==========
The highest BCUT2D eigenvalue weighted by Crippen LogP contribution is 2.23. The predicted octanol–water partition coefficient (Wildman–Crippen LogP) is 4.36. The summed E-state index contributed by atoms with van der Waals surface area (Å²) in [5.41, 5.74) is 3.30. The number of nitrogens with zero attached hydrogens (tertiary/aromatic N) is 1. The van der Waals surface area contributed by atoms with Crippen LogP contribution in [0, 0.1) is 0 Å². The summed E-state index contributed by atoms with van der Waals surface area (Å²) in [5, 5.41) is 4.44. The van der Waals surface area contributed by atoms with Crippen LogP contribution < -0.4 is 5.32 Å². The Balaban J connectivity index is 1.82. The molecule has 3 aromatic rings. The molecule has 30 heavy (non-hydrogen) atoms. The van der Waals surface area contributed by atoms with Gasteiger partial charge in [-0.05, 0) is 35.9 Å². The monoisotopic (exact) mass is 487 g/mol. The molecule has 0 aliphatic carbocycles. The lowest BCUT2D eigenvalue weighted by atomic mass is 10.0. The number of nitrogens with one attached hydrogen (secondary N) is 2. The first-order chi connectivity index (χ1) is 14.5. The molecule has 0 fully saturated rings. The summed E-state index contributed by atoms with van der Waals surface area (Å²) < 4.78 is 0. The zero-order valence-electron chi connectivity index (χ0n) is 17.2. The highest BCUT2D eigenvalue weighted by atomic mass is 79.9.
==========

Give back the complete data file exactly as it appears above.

The highest BCUT2D eigenvalue weighted by Crippen LogP contribution is 2.23. The predicted octanol–water partition coefficient (Wildman–Crippen LogP) is 4.36. The summed E-state index contributed by atoms with van der Waals surface area (Å²) in [5.41, 5.74) is 3.30. The number of nitrogens with zero attached hydrogens (tertiary/aromatic N) is 1. The van der Waals surface area contributed by atoms with Crippen LogP contribution in [0, 0.1) is 0 Å². The summed E-state index contributed by atoms with van der Waals surface area (Å²) in [5, 5.41) is 4.44. The van der Waals surface area contributed by atoms with Crippen LogP contribution < -0.4 is 5.32 Å². The Balaban J connectivity index is 1.82. The molecule has 3 aromatic rings. The molecule has 30 heavy (non-hydrogen) atoms. The van der Waals surface area contributed by atoms with Gasteiger partial charge in [-0.05, 0) is 35.9 Å². The monoisotopic (exact) mass is 487 g/mol. The molecule has 0 aliphatic carbocycles. The lowest BCUT2D eigenvalue weighted by atomic mass is 10.0. The number of nitrogens with one attached hydrogen (secondary N) is 2. The first-order chi connectivity index (χ1) is 14.5. The molecule has 0 fully saturated rings. The summed E-state index contributed by atoms with van der Waals surface area (Å²) < 4.78 is 0. The zero-order valence-electron chi connectivity index (χ0n) is 17.2. The highest BCUT2D eigenvalue weighted by atomic mass is 79.9.